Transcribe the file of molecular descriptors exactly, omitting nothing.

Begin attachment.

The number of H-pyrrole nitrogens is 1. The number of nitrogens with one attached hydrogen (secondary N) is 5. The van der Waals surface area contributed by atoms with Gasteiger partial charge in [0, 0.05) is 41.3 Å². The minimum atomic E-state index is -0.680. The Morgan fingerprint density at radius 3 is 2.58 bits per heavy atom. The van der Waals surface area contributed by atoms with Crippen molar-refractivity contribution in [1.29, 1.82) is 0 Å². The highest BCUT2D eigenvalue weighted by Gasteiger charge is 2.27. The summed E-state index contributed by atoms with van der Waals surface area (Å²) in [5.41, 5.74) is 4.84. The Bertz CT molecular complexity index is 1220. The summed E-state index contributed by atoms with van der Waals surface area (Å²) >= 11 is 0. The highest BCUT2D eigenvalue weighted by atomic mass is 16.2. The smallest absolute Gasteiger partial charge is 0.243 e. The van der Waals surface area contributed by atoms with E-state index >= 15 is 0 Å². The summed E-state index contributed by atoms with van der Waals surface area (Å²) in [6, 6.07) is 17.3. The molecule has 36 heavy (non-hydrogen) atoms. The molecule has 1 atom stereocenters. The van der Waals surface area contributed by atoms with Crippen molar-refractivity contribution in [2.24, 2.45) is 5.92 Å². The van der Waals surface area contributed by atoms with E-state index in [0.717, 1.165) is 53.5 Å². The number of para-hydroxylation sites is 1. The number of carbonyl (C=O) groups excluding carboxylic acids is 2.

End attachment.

The number of H-pyrrole nitrogens is 1. The number of nitrogens with one attached hydrogen (secondary N) is 5. The van der Waals surface area contributed by atoms with Gasteiger partial charge in [0, 0.05) is 41.3 Å². The minimum atomic E-state index is -0.680. The Morgan fingerprint density at radius 3 is 2.58 bits per heavy atom. The van der Waals surface area contributed by atoms with Crippen molar-refractivity contribution in [1.29, 1.82) is 0 Å². The highest BCUT2D eigenvalue weighted by Gasteiger charge is 2.27. The summed E-state index contributed by atoms with van der Waals surface area (Å²) in [5.41, 5.74) is 4.84. The Bertz CT molecular complexity index is 1220. The summed E-state index contributed by atoms with van der Waals surface area (Å²) >= 11 is 0. The highest BCUT2D eigenvalue weighted by atomic mass is 16.2. The smallest absolute Gasteiger partial charge is 0.243 e. The van der Waals surface area contributed by atoms with E-state index >= 15 is 0 Å². The summed E-state index contributed by atoms with van der Waals surface area (Å²) in [6, 6.07) is 17.3. The molecule has 36 heavy (non-hydrogen) atoms. The molecule has 1 atom stereocenters. The van der Waals surface area contributed by atoms with Crippen molar-refractivity contribution in [2.24, 2.45) is 5.92 Å². The van der Waals surface area contributed by atoms with E-state index in [0.717, 1.165) is 53.5 Å². The number of para-hydroxylation sites is 1. The number of carbonyl (C=O) groups excluding carboxylic acids is 2.